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- Naturally occurring: in fruit, vegetables and dairy
- Added: in desserts, candy and beverages
- 5% DV or less of total carbohydrate per serving is low
- 20% DV or more of total carbohydrate per service is high
The Sweet Truth About Sugar
Navigating through the options
It’s hard to believe that the average Canadian consumes 40kg of sugar per year, or approximately 26 teaspoons per day. This is double the recommended limit of 10% or less of calories obtained from sugar.1 Eating too much sugar can lead to heart disease, stroke, obesity, diabetes, and cavities. While sugar is naturally found in many foods, it’s often added to other foods as well. Here’s more on sugar and satisfying your sweet tooth the right way!
What is Sugar?
Sugar is a carbohydrate that adds sweetness to foods and drinks. There are many different types of sugar, but as they break down in the body, they all become glucose, which is a source of energy. Making sugar is a process of extracting it from plants containing naturally high concentrations of it, such as sugarcane or sugar beet. Sugar can also be made from palm, coconut and other plants. Some sugars are processed for longer periods of time and all the minerals and vitamins that naturally occur in the plant are removed. Such is the case with the white sugar (table sugar) that most of us are familiar with.2 Some other examples of sugars are brown sugar, raw sugar, honey, agave syrup and stevia. Most of these have approximately 15 to 20 calories per teaspoon. Stevia is calorie-free.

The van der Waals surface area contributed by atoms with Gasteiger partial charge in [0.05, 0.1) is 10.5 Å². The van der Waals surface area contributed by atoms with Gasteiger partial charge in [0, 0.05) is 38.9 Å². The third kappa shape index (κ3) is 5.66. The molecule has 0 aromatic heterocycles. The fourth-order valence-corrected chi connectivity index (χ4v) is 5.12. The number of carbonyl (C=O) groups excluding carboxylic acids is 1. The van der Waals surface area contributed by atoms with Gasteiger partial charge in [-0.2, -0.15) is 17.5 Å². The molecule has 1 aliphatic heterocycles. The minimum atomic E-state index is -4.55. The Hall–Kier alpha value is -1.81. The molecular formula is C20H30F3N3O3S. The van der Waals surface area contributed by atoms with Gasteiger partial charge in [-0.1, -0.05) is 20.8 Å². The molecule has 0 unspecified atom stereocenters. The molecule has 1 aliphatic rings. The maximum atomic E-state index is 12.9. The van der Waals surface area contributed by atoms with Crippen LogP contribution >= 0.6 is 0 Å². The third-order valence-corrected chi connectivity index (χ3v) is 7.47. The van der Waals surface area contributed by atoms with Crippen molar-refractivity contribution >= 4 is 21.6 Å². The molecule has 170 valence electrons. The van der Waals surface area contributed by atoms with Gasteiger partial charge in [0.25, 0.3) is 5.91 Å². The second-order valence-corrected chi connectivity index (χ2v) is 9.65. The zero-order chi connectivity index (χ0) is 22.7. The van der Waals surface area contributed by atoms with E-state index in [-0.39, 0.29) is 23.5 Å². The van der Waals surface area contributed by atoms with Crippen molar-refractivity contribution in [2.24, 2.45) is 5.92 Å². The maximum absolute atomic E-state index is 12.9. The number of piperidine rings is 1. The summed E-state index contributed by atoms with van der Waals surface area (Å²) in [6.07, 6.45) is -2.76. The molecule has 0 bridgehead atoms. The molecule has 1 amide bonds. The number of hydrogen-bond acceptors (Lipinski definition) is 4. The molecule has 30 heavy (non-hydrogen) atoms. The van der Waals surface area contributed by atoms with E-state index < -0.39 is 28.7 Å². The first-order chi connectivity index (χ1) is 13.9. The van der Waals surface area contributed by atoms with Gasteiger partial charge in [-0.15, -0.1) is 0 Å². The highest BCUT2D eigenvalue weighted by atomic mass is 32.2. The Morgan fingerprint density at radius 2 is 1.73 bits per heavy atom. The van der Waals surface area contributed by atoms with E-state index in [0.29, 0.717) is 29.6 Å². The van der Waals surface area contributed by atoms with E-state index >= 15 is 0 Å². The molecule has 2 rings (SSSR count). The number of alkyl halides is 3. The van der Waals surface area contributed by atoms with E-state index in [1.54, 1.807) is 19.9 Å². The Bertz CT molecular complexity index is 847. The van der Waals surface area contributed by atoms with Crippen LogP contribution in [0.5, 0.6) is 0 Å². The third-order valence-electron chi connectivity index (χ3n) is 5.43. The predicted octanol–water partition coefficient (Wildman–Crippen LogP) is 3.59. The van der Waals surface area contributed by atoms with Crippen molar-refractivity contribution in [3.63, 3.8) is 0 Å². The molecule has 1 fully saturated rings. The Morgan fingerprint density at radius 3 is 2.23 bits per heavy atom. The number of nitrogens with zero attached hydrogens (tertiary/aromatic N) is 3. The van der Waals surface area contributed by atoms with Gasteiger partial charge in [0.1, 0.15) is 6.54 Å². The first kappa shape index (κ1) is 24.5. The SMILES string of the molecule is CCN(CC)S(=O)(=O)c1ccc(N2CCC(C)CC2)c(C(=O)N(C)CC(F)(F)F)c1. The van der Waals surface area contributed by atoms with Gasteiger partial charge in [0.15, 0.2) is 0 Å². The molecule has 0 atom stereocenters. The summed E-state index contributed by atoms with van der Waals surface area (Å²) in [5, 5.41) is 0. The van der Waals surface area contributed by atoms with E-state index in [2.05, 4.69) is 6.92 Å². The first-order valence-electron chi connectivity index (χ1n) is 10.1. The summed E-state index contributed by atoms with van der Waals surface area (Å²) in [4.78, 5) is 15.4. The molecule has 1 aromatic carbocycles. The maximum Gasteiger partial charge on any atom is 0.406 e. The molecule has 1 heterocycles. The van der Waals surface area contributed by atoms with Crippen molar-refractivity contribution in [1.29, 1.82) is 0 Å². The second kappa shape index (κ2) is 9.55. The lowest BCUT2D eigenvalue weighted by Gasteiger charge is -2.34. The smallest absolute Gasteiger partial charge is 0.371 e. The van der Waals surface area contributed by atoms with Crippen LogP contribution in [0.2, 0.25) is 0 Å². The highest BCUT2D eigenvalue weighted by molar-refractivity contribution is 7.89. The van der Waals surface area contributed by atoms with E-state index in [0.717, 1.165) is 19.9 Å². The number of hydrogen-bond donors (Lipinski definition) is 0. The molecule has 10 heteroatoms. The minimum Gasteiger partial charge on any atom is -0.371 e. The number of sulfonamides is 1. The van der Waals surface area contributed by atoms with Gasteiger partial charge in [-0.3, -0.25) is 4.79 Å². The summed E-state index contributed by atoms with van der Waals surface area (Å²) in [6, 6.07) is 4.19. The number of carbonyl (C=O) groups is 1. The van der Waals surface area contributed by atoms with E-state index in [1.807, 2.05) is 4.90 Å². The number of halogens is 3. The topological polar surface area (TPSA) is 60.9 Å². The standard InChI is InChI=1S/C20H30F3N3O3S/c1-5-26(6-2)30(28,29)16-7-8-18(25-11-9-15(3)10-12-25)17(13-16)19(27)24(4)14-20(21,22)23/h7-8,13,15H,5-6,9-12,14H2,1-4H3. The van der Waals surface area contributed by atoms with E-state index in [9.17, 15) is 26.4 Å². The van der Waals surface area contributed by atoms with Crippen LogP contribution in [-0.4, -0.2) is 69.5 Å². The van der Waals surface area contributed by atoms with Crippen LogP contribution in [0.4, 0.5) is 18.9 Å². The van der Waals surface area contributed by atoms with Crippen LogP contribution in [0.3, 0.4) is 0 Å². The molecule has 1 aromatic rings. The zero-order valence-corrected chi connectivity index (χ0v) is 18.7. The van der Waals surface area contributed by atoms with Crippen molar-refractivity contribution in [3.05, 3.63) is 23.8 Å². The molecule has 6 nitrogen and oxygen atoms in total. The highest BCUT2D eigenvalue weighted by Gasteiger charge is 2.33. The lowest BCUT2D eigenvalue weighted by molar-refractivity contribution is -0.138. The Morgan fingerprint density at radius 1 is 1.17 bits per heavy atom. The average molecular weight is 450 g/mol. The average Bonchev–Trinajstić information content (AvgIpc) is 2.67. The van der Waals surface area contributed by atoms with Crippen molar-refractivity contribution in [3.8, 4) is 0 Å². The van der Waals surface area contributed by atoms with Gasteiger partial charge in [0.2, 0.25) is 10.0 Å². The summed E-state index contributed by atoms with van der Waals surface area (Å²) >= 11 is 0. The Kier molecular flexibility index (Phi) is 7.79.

Sugars we consume can be divided into two categories:
Food with naturally occurring sugars are often a part of a healthy diet because they also provide fibre, vitamins and minerals. But we are often eating too much additional sugar that is hidden in processed products or added to our foods and drinks on a daily basis.3 These are usually refined sugars, such as white sugar and high-fructose corn syrup. Consuming it in excess can cause health problems.3
A Sweet Choice
For the most part, added sugars are high in calories while having no health benefits, so it’s best to reduce or avoid added sugars. Try making your own meals and desserts and substitute sugar with fruit, sweet cereal with oatmeal, and juices and pop with tea and water whenever possible. Also, get in the habit of reading nutritional labels and aim for foods that are lower in sugar and higher in fibre.
Note: Look at % Daily Value (DV) and keep in mind that:
It’s easy to turn to a delicious treat when you’re having a sweet craving, but it shouldn’t take the place of a nutritious healthy meal or snack. Take control of your health and eat nutritious foods that are low in added sugar whenever possible. Like everything in life, moderation is key.
- CBC news. Lower sugar intake to less than 5% of daily calories, WHO says. Mar 5, 2014. Retrieved from: www.cbc.ca/news/health/lower-sugar-intake-to-less-than-5-of-daily-calories-who-says-1.2560639
- Canadian Sugar Institute. Cane Sugar Refining. Retrieved from: www.sugar.ca/nutrition-information-service/educators-students/purification-of-sugar.aspx
- Eat Right Ontario. Kids, Sugar, and Healthy Eating; What you need to know about sugar. Oct 9, 2016. Retrieved from: www.eatrightontario.ca/en/articles/childrens-nutrition/healthy-eating-and-healthy-weights/kids,-sugar-and-healthy-eating.aspx and www.sugar.ca/nutrition-information-service/educators-students/purification-of-sugar.aspx
Parts of Article from: Spring / Summer 2018 of The Wellness Connection: The Healthy Living Magazine for Costco Members.